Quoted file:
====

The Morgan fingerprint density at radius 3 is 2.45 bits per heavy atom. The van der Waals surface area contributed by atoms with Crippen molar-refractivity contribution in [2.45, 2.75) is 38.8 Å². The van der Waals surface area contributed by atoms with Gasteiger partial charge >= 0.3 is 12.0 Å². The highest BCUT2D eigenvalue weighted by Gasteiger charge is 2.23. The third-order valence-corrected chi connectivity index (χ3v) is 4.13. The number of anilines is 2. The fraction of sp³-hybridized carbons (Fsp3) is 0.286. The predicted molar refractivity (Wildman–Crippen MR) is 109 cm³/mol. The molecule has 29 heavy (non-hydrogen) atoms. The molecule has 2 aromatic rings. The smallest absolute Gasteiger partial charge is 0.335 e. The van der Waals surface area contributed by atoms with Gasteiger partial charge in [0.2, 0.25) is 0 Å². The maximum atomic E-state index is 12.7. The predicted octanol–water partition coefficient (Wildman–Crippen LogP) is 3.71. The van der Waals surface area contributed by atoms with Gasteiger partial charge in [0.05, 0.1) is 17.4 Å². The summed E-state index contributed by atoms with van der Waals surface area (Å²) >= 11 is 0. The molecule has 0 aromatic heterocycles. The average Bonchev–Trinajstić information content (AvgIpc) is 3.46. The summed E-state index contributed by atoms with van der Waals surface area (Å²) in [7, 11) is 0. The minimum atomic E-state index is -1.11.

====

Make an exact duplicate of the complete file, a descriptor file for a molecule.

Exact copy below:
The Morgan fingerprint density at radius 3 is 2.45 bits per heavy atom. The van der Waals surface area contributed by atoms with Crippen molar-refractivity contribution in [2.45, 2.75) is 38.8 Å². The van der Waals surface area contributed by atoms with Gasteiger partial charge >= 0.3 is 12.0 Å². The highest BCUT2D eigenvalue weighted by Gasteiger charge is 2.23. The third-order valence-corrected chi connectivity index (χ3v) is 4.13. The number of anilines is 2. The fraction of sp³-hybridized carbons (Fsp3) is 0.286. The predicted molar refractivity (Wildman–Crippen MR) is 109 cm³/mol. The molecule has 29 heavy (non-hydrogen) atoms. The molecule has 2 aromatic rings. The smallest absolute Gasteiger partial charge is 0.335 e. The van der Waals surface area contributed by atoms with Gasteiger partial charge in [0.2, 0.25) is 0 Å². The maximum atomic E-state index is 12.7. The predicted octanol–water partition coefficient (Wildman–Crippen LogP) is 3.71. The van der Waals surface area contributed by atoms with Gasteiger partial charge in [0.05, 0.1) is 17.4 Å². The summed E-state index contributed by atoms with van der Waals surface area (Å²) >= 11 is 0. The molecule has 0 aromatic heterocycles. The average Bonchev–Trinajstić information content (AvgIpc) is 3.46. The summed E-state index contributed by atoms with van der Waals surface area (Å²) in [7, 11) is 0. The minimum atomic E-state index is -1.11.